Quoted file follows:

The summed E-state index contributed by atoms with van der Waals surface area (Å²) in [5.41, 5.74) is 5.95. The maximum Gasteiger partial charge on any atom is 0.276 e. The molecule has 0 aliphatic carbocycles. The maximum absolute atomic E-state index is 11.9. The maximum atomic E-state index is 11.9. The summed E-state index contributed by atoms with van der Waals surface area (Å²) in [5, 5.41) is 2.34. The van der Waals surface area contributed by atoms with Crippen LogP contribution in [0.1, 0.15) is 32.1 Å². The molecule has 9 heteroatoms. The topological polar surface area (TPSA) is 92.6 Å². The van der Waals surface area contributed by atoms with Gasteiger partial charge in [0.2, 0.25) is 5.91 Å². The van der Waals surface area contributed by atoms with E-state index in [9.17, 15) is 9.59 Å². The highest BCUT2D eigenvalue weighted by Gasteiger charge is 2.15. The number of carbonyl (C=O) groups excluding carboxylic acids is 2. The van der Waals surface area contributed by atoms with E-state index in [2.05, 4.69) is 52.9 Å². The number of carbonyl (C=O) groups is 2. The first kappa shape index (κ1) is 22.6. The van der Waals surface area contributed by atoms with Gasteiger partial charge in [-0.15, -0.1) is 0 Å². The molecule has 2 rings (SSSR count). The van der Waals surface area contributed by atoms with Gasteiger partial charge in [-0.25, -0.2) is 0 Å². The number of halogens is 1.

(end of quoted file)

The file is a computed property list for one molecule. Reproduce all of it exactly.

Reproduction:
The summed E-state index contributed by atoms with van der Waals surface area (Å²) in [5.41, 5.74) is 5.95. The maximum Gasteiger partial charge on any atom is 0.276 e. The molecule has 0 aliphatic carbocycles. The maximum absolute atomic E-state index is 11.9. The maximum atomic E-state index is 11.9. The summed E-state index contributed by atoms with van der Waals surface area (Å²) in [5, 5.41) is 2.34. The van der Waals surface area contributed by atoms with Crippen LogP contribution in [0.1, 0.15) is 32.1 Å². The molecule has 9 heteroatoms. The topological polar surface area (TPSA) is 92.6 Å². The van der Waals surface area contributed by atoms with Gasteiger partial charge in [0.2, 0.25) is 5.91 Å². The van der Waals surface area contributed by atoms with E-state index in [9.17, 15) is 9.59 Å². The highest BCUT2D eigenvalue weighted by Gasteiger charge is 2.15. The number of carbonyl (C=O) groups excluding carboxylic acids is 2. The van der Waals surface area contributed by atoms with E-state index in [2.05, 4.69) is 52.9 Å². The number of carbonyl (C=O) groups is 2. The first kappa shape index (κ1) is 22.6. The van der Waals surface area contributed by atoms with Gasteiger partial charge in [-0.15, -0.1) is 0 Å². The molecule has 2 rings (SSSR count). The van der Waals surface area contributed by atoms with Gasteiger partial charge in [-0.25, -0.2) is 0 Å². The number of halogens is 1.